How A Piece Of Tape Led To The Arrest Of The Watergate Burglars

Few scandals have had the kind of impact as the Watergate scandal. On June 17, 1972, police officers arrested a group of burglars in the Democratic National Convention offices of the Watergate complex in Washington, D.C., according to Britannica. Investigation showed that the burglars had been at the office to leave wiretaps on phones, according to History, and a journalistic probe would eventually uncover ties between the burglars and the current presidential administration of Richard M. Nixon, the 37th president of the United States.

The revelation proved to be a major scandal for Nixon. Soon, facing the threat of impeachment charges which would likely remove him from office, he resigned from his post and was replaced by his vice president, Gerald R. Ford, who became the 38th President. But the impact of the discovery would be much more far-reaching than a change in the presidency. The Watergate scandal opened Americans' eyes to the corruption present in their government, and led people to demand more transparency from political figures, according to U.S. News & World Report.

Still, one of the most shocking things about the scandal is how close burglars came to getting away with their crimes. In fact, the public might not have ever known about Nixon's spying if not for an attentive night guard and a piece of tape.

The security guard who reported the burglary

Early in the morning of June 17, 1972, Frank Wills was making his rounds as a night watchman at the Watergate complex when he spotted something unusual, according to ABC News. A door in the building had tape placed over its latch, so that the door would not lock. He removed the tape, but on his next round, he saw that the piece of tape he removed had been replaced. Suspecting a burglary, at 1:47 that morning, Wills called the police (via Watergate).

Soon, a pair of plainclothes police officers arrived. Officers John Barrett and Paul Leeper uncovered more suspicious details as they investigated the building. The door Wills noticed was not the only door which had been taped; in fact, multiple doors in the building had been taped in this way, to prevent them from locking. Then the officers discovered a desk that appeared to have been ransacked, according to ABC News. As they continued their search, they eventually heard the sound of someone moving. Further investigation revealed five men, dressed up in suits, in the middle of committing a burglary.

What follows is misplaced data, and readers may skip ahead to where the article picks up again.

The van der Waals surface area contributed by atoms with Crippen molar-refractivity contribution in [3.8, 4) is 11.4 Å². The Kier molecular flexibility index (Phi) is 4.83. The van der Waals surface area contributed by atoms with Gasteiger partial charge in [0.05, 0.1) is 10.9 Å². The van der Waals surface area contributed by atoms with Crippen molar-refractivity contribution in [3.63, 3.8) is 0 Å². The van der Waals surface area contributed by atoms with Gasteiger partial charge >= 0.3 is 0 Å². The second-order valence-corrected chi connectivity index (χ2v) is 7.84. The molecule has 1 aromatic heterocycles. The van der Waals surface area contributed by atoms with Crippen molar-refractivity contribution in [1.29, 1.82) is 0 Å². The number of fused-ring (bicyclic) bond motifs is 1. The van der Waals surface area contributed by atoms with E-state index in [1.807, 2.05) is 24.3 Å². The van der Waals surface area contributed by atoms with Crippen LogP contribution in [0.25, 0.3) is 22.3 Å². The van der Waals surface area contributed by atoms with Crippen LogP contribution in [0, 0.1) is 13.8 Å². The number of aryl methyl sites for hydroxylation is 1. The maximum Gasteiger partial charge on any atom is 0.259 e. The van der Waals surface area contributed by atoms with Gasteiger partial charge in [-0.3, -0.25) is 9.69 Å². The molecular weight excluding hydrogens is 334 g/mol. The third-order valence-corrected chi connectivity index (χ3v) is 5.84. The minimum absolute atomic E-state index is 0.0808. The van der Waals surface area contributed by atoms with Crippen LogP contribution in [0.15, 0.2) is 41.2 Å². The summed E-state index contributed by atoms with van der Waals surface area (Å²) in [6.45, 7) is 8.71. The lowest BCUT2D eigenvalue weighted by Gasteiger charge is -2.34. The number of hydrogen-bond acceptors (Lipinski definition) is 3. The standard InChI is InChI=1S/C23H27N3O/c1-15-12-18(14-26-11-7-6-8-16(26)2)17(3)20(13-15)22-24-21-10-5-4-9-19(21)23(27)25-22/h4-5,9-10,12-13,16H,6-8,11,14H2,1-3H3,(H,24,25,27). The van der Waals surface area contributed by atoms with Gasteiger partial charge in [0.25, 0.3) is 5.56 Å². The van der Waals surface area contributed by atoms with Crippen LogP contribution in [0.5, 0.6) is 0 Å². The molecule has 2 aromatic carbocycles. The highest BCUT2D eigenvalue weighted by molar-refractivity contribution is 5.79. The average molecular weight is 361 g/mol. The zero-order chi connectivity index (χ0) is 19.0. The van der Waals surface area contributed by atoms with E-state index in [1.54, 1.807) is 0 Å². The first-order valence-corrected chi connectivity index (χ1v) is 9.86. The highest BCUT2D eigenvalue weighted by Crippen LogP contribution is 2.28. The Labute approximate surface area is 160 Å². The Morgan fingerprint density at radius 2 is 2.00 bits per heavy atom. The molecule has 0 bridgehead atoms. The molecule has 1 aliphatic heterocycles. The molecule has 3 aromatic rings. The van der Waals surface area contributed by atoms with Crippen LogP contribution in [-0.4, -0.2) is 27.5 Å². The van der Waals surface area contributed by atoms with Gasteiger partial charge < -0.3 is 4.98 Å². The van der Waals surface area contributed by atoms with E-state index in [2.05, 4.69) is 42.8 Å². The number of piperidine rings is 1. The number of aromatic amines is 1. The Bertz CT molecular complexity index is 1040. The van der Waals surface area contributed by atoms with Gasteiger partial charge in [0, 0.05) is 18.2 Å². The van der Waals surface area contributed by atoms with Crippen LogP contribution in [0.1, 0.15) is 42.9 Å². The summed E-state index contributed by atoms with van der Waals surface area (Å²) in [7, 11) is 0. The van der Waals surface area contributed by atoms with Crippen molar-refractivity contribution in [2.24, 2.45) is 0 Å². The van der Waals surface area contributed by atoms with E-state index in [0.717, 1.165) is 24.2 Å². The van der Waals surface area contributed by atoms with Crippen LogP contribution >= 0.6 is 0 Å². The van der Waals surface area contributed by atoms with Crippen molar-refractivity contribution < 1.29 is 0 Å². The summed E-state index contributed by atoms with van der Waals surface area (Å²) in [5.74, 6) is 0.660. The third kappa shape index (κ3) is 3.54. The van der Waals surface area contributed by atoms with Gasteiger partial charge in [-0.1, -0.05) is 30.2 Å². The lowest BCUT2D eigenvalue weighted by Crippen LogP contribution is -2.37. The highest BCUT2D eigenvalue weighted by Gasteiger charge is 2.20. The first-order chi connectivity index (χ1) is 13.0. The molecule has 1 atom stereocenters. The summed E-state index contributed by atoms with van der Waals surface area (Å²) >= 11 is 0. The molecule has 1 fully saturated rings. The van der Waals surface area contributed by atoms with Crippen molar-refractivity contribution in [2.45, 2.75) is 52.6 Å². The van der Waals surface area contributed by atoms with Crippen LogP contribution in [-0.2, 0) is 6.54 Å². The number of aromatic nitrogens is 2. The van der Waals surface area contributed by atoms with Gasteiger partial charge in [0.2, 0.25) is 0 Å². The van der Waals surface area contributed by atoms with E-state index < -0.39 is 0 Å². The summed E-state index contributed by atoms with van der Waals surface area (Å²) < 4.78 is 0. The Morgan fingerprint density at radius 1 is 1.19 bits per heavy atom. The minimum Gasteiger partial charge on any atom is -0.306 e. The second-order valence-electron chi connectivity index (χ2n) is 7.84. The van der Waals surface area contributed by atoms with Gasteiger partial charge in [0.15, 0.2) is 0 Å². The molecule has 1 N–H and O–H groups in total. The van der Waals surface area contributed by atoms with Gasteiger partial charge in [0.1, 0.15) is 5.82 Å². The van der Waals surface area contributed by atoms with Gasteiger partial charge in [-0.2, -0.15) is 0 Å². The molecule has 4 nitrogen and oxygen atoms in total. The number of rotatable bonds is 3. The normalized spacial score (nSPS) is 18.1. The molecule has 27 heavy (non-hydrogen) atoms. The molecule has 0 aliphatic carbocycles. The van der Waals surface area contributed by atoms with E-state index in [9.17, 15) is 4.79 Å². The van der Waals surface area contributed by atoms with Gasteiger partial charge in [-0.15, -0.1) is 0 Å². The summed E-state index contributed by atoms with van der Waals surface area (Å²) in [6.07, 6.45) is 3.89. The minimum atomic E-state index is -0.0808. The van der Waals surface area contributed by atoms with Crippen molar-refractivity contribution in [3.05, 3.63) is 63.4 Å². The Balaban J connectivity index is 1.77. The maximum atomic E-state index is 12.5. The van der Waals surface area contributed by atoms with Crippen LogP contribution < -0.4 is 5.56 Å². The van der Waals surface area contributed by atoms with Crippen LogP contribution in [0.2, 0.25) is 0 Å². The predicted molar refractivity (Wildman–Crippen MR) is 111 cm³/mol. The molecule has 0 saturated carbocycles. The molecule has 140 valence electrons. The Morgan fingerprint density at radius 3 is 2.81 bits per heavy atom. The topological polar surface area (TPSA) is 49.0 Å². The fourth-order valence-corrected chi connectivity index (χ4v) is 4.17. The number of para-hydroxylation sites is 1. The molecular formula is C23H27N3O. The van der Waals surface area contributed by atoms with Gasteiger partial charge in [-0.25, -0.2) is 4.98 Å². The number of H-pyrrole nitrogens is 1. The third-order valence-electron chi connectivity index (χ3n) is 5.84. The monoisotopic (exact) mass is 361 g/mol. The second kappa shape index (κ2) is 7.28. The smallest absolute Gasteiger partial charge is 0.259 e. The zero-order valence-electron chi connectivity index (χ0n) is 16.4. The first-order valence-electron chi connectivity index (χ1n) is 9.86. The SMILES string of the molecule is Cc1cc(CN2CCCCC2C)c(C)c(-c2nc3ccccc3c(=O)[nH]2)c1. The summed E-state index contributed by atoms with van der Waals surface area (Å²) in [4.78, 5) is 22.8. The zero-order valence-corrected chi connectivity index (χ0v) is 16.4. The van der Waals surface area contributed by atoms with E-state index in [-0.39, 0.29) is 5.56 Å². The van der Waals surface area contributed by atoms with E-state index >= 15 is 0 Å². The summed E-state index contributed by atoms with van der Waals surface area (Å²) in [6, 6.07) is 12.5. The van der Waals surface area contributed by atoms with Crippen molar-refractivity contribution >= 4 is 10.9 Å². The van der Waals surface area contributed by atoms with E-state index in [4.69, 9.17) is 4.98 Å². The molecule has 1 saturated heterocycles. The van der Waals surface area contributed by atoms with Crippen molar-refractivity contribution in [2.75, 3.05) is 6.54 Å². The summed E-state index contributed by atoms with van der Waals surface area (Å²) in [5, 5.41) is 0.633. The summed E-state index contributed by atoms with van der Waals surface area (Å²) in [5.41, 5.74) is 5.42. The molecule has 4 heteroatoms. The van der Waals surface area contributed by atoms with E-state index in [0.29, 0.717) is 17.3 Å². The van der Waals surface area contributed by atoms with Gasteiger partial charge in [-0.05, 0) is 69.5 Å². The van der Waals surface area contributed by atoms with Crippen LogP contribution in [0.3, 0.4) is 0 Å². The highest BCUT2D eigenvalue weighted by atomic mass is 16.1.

A lookout could have ruined everything

The identification of the burglars was lucky, in part because of Wills' quick thinking, but also because the police officers could have easily been spotted by a lookout. Alfred Baldwin had been placed across the street from the DNC offices with instructions to watch out for any lights or movement that might indicate someone was present in the building besides the burglars, according to ABC News.

Two things foiled that plan. First was that Officers Barrett and Leeper arrived in an unmarked vehicle, in plainclothes. That likely prevented the lookout from spotting their police car as it arrived, as might have occurred if they arrived with sirens blaring. Additionally, Baldwin wasn't the most attentive lookout. When he was meant to be watching the DNC building, he was also watching a movie on TV called "Attack of the Puppet People," according to ABC News. He was so dialed into the program that by the time he noticed there were people moving around the DNC offices, it was too late to warn the burglars, and they were caught.

Who were the burglars?

The five burglars nabbed by the police officers were James McCord (above), Bernard Barker, Virgilio Gonzalez, Eugenio Martnez, and Frank Sturgis, according to ABC News. All of the burglars were ultimately connected to President Nixon's reelection campaign. James McCord was the security chief of the Committee to Re-elect the President, and the other four burglars had CIA connections, according to Britannica. The burglars had been sent in to fix wiretaps which had previously been placed in the offices, but which were no longer working, according to History. Initially, President Nixon insisted he wasn't connected to the burglars, and the public bought his story; he was reelected to the office that fall. It wasn't until a journalistic investigation was published after the election that Nixon faced consequences for his role in the break-in, and ultimately resigned.

In the meantime, the burglars themselves faced prison time on charges of conspiracy and burglary. All of the burglars involved were convicted and sentenced to at least a year in prison, though McCord's sentence was eventually commuted to only four months, according to ABC News.

For his part in uncovering the crime, security guard Frank Wills was given an award by the Democratic National Convention, acknowledging his "unique role in the history of the nation," according to The New York Times.